September 2017: Doklady. Biochemistry and Biophysics
Wei-Ju Lee, Yen-Ling Chen, Yi-Wen Chu, Du-Shieng Chien
BACKGROUND: Serum glutathione peroxidase-3 (GPx-3) is known as a key selenoprotein with antioxidant properties. GPx-3 deficiency has been associated with sepsis. The objectives of this study are (1) to compare the GPx-3 protein concentrations and GPx-3 bioactivity in normal healthy subjects and septic patients, and (2) to evaluate the relationship between GPx-3 bioactivity and its protein concentration. METHODS: Serum samples were collected from 50 normal healthy subjects and 70 septic patients...
October 31, 2017: Clinica Chimica Acta; International Journal of Clinical Chemistry
George J Kahaly, Michaela Riedl, Jochem König, Tanja Diana, Lutz Schomburg
Context: Supplemental selenium (Se) may affect the clinical course of Graves disease (GD). Objective: Evaluate efficacy of add-on Se on medical treatment in GD. Design: Double-blind, placebo-controlled, randomized supplementation trial. Setting: Academic endocrine outpatient clinic. Patients: Seventy untreated hyperthyroid patients with GD. Intervention: Additionally to methimazole (MMI), patients received for 24 weeks either sodium selenite 300 µg/d po or placebo...
November 1, 2017: Journal of Clinical Endocrinology and Metabolism
Mojgan Gharipour, Masoumeh Sadeghi, Mehrdad Behmanesh, Mansour Salehi, Pouya Nezafati, Amin Gharpour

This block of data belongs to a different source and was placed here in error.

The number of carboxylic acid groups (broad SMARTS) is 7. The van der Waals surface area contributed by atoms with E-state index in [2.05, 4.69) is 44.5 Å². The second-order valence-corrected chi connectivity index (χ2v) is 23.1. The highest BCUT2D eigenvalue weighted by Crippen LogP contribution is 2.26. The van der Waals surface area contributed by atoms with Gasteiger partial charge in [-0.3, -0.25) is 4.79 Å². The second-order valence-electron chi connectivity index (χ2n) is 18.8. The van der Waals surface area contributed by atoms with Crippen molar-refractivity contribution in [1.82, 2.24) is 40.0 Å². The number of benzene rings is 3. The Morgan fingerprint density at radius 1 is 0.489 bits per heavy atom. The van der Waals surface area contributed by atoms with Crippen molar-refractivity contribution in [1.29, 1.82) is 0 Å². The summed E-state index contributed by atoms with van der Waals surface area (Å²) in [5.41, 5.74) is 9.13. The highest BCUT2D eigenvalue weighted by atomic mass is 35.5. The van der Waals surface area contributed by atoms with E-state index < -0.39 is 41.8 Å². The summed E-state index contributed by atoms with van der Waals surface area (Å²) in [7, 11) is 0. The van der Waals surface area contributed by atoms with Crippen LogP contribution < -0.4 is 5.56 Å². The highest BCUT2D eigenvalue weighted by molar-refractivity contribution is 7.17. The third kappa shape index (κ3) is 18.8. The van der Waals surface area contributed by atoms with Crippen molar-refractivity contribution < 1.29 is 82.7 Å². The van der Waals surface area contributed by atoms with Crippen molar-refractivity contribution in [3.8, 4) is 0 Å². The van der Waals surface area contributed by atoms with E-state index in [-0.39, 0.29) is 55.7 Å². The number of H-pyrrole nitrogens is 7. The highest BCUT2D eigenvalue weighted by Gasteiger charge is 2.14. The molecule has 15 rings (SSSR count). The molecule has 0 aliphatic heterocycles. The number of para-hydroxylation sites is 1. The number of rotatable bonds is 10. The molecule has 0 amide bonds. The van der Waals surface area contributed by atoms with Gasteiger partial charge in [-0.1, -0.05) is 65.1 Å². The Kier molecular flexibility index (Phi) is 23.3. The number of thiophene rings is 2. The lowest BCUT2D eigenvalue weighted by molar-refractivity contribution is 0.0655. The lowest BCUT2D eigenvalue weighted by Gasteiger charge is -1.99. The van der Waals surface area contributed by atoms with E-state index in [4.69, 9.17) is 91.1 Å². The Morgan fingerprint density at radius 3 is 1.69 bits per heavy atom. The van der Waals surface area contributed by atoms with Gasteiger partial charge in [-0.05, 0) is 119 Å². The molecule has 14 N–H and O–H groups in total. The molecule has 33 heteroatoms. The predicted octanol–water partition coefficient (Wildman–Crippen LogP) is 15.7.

Selenium is a trace element required for a range of cellular functions. It is widely used for the biosynthesis of the unique amino acid selenocysteine [Sec], which is a structural element of selenoproteins. This systematic review focused on the possible relation between selenium and metabolic risk factors. The literature was searched via PubMed, Scopus, ISI Web of Science, and Google Scholar. Searches were not restricted by time or language. Relevant studies were selected in three phases. After an initial quality assessment, two reviewers extracted all the relevant data, whereas the third reviewer checked their extracted data...
October 23, 2017: Acta Bio-medica: Atenei Parmensis
Marco Mariotti, Sumangala Shetty, Lisa Baird, Sen Wu, Gary Loughran, Paul R Copeland, John F Atkins, Michael T Howard